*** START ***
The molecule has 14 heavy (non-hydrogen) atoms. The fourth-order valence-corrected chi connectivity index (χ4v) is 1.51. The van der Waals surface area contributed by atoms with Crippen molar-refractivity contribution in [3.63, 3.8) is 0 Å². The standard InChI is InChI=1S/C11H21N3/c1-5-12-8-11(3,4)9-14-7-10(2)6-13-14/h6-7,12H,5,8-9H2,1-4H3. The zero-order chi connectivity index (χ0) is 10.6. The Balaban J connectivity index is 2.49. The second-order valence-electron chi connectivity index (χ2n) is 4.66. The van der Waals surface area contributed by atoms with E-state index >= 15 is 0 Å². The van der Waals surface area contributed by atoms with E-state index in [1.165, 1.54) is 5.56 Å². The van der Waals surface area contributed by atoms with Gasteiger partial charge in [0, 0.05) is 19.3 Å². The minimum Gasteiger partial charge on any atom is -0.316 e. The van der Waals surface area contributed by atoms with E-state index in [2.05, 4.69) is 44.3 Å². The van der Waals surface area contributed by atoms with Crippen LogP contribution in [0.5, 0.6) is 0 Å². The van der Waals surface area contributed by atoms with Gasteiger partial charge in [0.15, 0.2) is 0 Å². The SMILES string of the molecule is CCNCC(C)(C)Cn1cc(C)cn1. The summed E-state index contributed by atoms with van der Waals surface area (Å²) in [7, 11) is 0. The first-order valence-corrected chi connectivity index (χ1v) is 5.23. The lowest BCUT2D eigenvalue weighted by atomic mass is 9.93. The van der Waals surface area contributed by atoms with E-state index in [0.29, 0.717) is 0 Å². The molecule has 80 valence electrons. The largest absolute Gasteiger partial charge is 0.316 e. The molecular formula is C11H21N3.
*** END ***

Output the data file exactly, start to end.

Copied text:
The molecule has 14 heavy (non-hydrogen) atoms. The fourth-order valence-corrected chi connectivity index (χ4v) is 1.51. The van der Waals surface area contributed by atoms with Crippen molar-refractivity contribution in [3.63, 3.8) is 0 Å². The standard InChI is InChI=1S/C11H21N3/c1-5-12-8-11(3,4)9-14-7-10(2)6-13-14/h6-7,12H,5,8-9H2,1-4H3. The zero-order chi connectivity index (χ0) is 10.6. The Balaban J connectivity index is 2.49. The second-order valence-electron chi connectivity index (χ2n) is 4.66. The van der Waals surface area contributed by atoms with E-state index >= 15 is 0 Å². The van der Waals surface area contributed by atoms with E-state index in [1.165, 1.54) is 5.56 Å². The van der Waals surface area contributed by atoms with Gasteiger partial charge in [0, 0.05) is 19.3 Å². The minimum Gasteiger partial charge on any atom is -0.316 e. The van der Waals surface area contributed by atoms with E-state index in [2.05, 4.69) is 44.3 Å². The van der Waals surface area contributed by atoms with Crippen LogP contribution in [0.5, 0.6) is 0 Å². The van der Waals surface area contributed by atoms with Gasteiger partial charge in [0.15, 0.2) is 0 Å². The SMILES string of the molecule is CCNCC(C)(C)Cn1cc(C)cn1. The summed E-state index contributed by atoms with van der Waals surface area (Å²) in [7, 11) is 0. The first-order valence-corrected chi connectivity index (χ1v) is 5.23. The lowest BCUT2D eigenvalue weighted by atomic mass is 9.93. The van der Waals surface area contributed by atoms with E-state index in [0.29, 0.717) is 0 Å². The molecule has 80 valence electrons. The largest absolute Gasteiger partial charge is 0.316 e. The molecular formula is C11H21N3.